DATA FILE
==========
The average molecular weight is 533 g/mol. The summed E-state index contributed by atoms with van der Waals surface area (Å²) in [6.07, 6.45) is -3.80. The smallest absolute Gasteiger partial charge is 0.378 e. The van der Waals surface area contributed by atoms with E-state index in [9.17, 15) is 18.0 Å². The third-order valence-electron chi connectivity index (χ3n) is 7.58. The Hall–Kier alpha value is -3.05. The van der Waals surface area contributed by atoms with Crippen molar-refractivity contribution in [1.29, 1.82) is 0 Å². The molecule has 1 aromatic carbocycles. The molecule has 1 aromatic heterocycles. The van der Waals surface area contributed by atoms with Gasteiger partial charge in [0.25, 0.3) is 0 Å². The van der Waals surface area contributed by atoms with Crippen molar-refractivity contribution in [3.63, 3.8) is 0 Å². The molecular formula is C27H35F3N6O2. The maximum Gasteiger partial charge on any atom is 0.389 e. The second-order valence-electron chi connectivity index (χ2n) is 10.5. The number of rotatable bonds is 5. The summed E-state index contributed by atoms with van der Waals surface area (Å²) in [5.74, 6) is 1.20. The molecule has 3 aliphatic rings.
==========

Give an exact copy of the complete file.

The average molecular weight is 533 g/mol. The summed E-state index contributed by atoms with van der Waals surface area (Å²) in [6.07, 6.45) is -3.80. The smallest absolute Gasteiger partial charge is 0.378 e. The van der Waals surface area contributed by atoms with E-state index in [9.17, 15) is 18.0 Å². The third-order valence-electron chi connectivity index (χ3n) is 7.58. The Hall–Kier alpha value is -3.05. The van der Waals surface area contributed by atoms with Crippen molar-refractivity contribution in [1.29, 1.82) is 0 Å². The molecule has 1 aromatic carbocycles. The molecule has 1 aromatic heterocycles. The van der Waals surface area contributed by atoms with Gasteiger partial charge in [0.25, 0.3) is 0 Å². The van der Waals surface area contributed by atoms with Crippen molar-refractivity contribution in [3.63, 3.8) is 0 Å². The molecular formula is C27H35F3N6O2. The maximum Gasteiger partial charge on any atom is 0.389 e. The second-order valence-electron chi connectivity index (χ2n) is 10.5. The number of rotatable bonds is 5. The summed E-state index contributed by atoms with van der Waals surface area (Å²) in [5.74, 6) is 1.20. The molecule has 3 aliphatic rings.